J. Gordon Edwards filmographyJ. Gordon Edwards (1867–1925) was a Canadian American film director, screenwriter, and producer of the silent era. His oeuvre consists of over fifty feature films made between 1914 and 1924. He is perhaps best known for directing twenty-four films starring vamp actress Theda Bara—including Cleopatra, her most famous role— and also the 1921 epic The Queen of Sheba. Edwards was born in Montreal and educated at a military academy with the expectation that he would pursue a career as a British Army officer. He decided against a life in the military in favor of a future in theater. At the time, the Canadian theater and film industry was limited primarily to repertory theatre, so Edwards became one of many to emigrate to the United States to work in the field. He had a short career as an actor before becoming a stage director. By 1910, he was working for American motion picture producer William Fox, who sent him to Europe to study film production.
In 1914, the Balboa Amusement Producing Company produced the drama St. Elmo. Balboa was not a film distributor, and had a standing agreement to sell its films to Fox's Box Office Attractions Company for distribution. Some modern writers credit this film as Edwards's directorial debut. However, contemporary sources named Bertram Bracken in that role, as does the American Film Institute. Aubrey Solomon's history of the Fox Film Corporation states Bracken "reportedly" directed. Regardless of Edwards's role in St. Elmo, he was chosen to direct Life's Shop Window (1914), Box Office Attractions' first film as a production company rather than merely a distributor.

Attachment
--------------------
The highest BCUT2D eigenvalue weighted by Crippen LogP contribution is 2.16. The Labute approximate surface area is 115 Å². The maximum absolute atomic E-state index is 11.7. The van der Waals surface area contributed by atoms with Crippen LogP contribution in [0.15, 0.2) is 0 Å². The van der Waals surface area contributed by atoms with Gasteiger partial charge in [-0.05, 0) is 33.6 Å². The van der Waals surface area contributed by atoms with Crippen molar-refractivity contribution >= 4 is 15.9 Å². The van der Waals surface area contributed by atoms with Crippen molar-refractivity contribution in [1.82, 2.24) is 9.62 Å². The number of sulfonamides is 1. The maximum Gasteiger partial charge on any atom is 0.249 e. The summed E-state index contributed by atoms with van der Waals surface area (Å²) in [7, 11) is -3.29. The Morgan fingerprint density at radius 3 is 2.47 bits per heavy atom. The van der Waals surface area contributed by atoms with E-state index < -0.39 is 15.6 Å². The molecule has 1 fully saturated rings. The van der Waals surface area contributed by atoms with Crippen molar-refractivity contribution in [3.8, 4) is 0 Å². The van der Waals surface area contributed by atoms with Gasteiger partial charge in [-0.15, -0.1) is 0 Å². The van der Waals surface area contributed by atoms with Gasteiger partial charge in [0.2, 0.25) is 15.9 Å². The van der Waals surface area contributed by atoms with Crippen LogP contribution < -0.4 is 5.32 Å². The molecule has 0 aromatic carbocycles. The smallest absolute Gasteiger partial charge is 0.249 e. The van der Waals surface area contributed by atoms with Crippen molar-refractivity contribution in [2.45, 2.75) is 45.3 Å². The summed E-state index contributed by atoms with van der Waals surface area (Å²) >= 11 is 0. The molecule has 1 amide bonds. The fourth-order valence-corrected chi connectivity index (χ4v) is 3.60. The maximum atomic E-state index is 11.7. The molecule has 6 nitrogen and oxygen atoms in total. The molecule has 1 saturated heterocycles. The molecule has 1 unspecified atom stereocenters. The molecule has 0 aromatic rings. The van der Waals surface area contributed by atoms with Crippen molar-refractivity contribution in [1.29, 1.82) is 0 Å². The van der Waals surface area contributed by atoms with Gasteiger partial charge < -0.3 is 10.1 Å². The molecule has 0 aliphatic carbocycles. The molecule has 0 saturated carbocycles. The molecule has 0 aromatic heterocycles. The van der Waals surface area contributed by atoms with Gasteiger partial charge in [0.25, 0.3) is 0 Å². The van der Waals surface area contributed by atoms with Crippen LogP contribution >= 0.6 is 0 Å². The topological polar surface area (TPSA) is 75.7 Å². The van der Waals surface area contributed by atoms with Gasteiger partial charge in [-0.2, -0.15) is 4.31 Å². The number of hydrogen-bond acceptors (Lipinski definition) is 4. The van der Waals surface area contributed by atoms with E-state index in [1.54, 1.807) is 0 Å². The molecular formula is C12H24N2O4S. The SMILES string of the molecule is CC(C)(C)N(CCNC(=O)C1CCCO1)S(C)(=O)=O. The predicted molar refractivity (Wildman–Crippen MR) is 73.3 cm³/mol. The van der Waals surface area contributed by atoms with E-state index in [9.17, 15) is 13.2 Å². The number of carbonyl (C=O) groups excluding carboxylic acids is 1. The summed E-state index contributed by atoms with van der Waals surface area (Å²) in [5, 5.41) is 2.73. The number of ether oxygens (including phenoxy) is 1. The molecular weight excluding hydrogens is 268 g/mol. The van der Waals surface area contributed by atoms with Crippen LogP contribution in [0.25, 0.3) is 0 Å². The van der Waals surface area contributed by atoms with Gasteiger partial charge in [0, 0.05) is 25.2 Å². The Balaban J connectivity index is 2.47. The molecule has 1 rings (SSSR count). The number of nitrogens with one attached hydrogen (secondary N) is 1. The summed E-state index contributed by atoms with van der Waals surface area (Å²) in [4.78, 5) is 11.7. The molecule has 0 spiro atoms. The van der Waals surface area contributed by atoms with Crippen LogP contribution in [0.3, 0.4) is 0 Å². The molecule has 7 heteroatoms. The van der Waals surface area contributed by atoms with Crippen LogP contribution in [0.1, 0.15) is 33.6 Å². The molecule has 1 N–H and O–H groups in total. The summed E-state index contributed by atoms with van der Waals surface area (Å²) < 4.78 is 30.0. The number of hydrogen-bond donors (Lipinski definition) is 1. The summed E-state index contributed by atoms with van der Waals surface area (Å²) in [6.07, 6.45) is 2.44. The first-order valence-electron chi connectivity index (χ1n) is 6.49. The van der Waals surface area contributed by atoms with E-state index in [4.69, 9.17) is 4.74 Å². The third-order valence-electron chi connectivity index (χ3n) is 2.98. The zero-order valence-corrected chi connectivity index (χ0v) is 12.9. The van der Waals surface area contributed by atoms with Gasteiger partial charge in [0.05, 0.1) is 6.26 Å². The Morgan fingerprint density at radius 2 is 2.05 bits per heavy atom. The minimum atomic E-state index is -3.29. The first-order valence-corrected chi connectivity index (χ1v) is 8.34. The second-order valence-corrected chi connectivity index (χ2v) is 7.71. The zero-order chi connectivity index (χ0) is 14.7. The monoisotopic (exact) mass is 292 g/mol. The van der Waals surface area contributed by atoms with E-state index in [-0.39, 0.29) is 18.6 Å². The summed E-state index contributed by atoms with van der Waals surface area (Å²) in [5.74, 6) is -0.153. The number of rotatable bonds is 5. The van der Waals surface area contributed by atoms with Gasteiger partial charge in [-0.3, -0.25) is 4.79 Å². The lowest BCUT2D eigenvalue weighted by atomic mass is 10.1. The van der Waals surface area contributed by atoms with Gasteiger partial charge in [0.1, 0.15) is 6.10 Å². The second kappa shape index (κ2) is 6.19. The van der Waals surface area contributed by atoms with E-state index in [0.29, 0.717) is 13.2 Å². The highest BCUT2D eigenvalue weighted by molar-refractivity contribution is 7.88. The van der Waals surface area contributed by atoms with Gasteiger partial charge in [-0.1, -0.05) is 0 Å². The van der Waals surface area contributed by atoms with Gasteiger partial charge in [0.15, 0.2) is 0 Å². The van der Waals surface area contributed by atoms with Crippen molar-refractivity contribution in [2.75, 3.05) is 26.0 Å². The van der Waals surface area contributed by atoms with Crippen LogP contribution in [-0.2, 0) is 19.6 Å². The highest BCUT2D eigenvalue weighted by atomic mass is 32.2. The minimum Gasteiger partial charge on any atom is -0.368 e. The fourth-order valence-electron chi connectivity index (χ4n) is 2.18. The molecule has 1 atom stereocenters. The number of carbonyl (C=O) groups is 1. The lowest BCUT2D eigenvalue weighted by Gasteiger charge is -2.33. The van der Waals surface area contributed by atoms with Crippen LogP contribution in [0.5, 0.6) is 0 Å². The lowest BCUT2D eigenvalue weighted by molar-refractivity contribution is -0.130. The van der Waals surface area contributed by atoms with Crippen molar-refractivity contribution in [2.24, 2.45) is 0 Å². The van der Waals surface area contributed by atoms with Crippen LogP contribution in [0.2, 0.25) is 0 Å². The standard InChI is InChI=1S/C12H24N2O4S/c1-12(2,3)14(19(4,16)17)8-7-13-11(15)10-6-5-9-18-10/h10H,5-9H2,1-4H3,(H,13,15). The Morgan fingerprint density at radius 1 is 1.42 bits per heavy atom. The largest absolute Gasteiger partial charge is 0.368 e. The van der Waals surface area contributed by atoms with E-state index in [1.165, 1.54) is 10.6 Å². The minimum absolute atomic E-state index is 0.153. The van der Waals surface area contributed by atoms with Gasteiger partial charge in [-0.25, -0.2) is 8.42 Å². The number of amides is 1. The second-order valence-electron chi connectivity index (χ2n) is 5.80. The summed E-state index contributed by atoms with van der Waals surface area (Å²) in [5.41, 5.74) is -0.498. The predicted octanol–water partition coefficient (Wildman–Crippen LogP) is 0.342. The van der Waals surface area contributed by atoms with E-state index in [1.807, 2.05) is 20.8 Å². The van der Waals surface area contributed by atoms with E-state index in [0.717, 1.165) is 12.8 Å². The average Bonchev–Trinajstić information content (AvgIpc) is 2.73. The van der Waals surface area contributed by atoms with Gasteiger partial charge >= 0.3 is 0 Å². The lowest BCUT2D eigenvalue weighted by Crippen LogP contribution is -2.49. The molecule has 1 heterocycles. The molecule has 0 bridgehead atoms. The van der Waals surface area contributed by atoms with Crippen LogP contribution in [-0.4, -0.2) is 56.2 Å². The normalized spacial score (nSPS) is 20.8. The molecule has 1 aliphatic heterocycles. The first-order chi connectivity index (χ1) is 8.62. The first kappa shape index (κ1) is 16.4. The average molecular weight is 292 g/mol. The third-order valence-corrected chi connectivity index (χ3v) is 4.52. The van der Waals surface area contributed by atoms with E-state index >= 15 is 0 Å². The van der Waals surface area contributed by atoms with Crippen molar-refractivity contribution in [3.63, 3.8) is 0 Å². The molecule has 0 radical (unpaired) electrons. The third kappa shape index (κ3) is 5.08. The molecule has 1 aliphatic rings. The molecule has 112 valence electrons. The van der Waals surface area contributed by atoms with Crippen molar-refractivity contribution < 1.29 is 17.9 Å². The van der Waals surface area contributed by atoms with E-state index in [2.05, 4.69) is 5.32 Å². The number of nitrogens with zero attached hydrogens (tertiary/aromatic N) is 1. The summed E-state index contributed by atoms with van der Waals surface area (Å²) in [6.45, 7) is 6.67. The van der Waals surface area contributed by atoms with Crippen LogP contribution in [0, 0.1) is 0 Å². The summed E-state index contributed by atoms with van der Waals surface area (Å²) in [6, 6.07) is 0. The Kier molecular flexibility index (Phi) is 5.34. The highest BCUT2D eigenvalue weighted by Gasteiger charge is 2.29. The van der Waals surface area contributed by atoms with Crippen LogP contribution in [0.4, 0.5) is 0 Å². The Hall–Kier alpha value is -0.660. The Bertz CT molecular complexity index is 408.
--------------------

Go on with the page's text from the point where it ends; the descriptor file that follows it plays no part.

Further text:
The following year, the Box Office Attractions name was replaced with the newly incorporated Fox Film Corporation. Edwards remained one of the studio's most important directors and one of William Fox's closest advisers. He became known for his epic filmmaking and for a permissive approach to directing his starring cast, an attitude that led Bara's biographer to compare him to Alfred Hitchcock. Often, that cast included Bara, whose films with him include Under Two Flags (1916), the epic historical drama Cleopatra (1917), and A Woman There Was (1919).
Despite his influential role in the early days of Fox Films, the financial success of many of his movies, and public recognition of his talent as his director—compared by one contemporary reviewer to D. W. Griffith—Edwards is now mostly forgotten. Nearly all of his work is lost, including all of the titles he was best known for. Film historian Kevin Brownlow described him as a "lost name of film history". Essentially all of his films (other than a few low quality prints) for Fox Studios were lost in the 1937 Fox vault fire, which claimed 75% of all Fox films made before 1930. Film director Blake Edwards, stated in his commentary for the Pink Panther (1963) DVD, "My grandfather was a very prominent filmmaker. I don't know an awful lot about him, other than that he was a very important filmmaker, and that most of his films... all of his films, really, were destroyed in the Long Island fire. And he was considered one of the top directors of his time."